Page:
The Arm Platform Security Architecture (PSA) is our contribution to ensuring that devices remain secure, providing a recipe, based on industry best-practice, that allows security to be consistently designed in at both a hardware and firmware level. Arm TrustZone security technology simplifies IoT security and offers the ideal platform on which to build a device that adheres to PSA principles.
Finally, let’s not forget that in enabling powerful compute at the logical extremes of the network there will be adverse physical conditions to deal with. A device hardwired within a temperature-controlled warehouse might enjoy a long, easy life with device provisioning and updates performed locally, while a wave-powered gas sensor placed on the bed of the North Sea is likely to face a far greater challenge – and keep performing its duties, even if network or power connectivity is lost for long periods of time.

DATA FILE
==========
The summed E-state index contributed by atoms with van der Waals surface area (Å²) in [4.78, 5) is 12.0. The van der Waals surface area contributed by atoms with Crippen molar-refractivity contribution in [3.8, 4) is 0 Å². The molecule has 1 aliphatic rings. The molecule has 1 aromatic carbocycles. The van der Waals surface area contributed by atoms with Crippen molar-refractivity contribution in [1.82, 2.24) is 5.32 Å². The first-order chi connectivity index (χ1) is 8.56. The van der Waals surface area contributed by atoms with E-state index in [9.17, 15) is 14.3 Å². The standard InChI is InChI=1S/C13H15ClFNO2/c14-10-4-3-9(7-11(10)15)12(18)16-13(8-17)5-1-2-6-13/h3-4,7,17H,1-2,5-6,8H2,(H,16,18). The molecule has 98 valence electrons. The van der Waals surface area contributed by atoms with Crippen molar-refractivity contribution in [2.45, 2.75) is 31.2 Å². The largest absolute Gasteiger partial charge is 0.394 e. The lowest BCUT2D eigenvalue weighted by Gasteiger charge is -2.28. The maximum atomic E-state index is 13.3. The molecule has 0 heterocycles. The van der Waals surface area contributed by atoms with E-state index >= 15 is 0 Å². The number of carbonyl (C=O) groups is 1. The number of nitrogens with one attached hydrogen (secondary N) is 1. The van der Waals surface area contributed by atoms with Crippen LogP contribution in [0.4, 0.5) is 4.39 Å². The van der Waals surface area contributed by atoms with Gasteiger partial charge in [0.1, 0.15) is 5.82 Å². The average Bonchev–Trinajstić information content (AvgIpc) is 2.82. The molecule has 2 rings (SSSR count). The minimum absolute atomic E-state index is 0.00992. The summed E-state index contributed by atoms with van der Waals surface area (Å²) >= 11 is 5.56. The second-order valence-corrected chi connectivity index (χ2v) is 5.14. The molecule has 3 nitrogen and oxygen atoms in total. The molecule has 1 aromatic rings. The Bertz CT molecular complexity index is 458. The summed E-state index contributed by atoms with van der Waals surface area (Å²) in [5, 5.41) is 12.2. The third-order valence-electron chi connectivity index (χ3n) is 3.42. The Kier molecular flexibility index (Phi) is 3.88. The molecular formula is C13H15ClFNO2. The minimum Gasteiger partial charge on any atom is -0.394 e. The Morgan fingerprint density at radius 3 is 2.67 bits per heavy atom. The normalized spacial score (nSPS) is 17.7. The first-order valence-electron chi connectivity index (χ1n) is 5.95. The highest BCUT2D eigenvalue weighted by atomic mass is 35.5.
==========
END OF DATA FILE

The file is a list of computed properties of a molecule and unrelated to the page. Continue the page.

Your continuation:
Already, we’re seeing devices capable of incredible edge compute in harsh conditions: take Oxford Nanopore’s MinIT, a portable, Arm-based healthcare IoT device for DNA and RNA sequencing that does away with uploading tens of gigabytes of locally-captured data to a cloud server by processing a sample locally. Notwithstanding any latency issues, the cost of communications alone in remote and harsh environments such as these would make the use of any device incapable of this kind of on-board processing commercially impossible.
The enablement of
This article originally appeared on SemiEngineering.com